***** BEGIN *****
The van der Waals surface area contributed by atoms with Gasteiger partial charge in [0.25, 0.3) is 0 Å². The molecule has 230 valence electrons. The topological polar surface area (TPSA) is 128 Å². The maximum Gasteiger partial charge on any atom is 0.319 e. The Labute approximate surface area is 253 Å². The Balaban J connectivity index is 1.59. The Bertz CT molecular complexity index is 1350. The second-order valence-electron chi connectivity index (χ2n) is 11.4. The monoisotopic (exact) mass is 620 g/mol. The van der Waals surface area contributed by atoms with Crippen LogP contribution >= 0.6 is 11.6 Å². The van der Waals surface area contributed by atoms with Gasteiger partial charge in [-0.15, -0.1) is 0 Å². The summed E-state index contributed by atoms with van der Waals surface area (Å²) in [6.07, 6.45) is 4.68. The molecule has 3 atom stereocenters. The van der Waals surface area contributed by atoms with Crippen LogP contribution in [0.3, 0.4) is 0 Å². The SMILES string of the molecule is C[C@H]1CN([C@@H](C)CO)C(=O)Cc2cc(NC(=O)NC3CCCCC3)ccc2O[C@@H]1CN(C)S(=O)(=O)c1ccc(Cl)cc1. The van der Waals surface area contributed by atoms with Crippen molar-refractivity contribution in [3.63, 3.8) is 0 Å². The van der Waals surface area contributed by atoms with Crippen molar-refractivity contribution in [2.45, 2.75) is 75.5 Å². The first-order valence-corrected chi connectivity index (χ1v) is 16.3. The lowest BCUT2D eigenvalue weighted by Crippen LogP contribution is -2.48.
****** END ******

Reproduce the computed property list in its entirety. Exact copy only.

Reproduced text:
The van der Waals surface area contributed by atoms with Gasteiger partial charge in [0.25, 0.3) is 0 Å². The molecule has 230 valence electrons. The topological polar surface area (TPSA) is 128 Å². The maximum Gasteiger partial charge on any atom is 0.319 e. The Labute approximate surface area is 253 Å². The Balaban J connectivity index is 1.59. The Bertz CT molecular complexity index is 1350. The second-order valence-electron chi connectivity index (χ2n) is 11.4. The monoisotopic (exact) mass is 620 g/mol. The van der Waals surface area contributed by atoms with Crippen LogP contribution >= 0.6 is 11.6 Å². The van der Waals surface area contributed by atoms with Gasteiger partial charge in [-0.15, -0.1) is 0 Å². The summed E-state index contributed by atoms with van der Waals surface area (Å²) in [6.07, 6.45) is 4.68. The molecule has 3 atom stereocenters. The van der Waals surface area contributed by atoms with Crippen LogP contribution in [0.3, 0.4) is 0 Å². The SMILES string of the molecule is C[C@H]1CN([C@@H](C)CO)C(=O)Cc2cc(NC(=O)NC3CCCCC3)ccc2O[C@@H]1CN(C)S(=O)(=O)c1ccc(Cl)cc1. The van der Waals surface area contributed by atoms with Crippen molar-refractivity contribution in [3.63, 3.8) is 0 Å². The van der Waals surface area contributed by atoms with Crippen molar-refractivity contribution in [2.45, 2.75) is 75.5 Å². The first-order valence-corrected chi connectivity index (χ1v) is 16.3. The lowest BCUT2D eigenvalue weighted by Crippen LogP contribution is -2.48.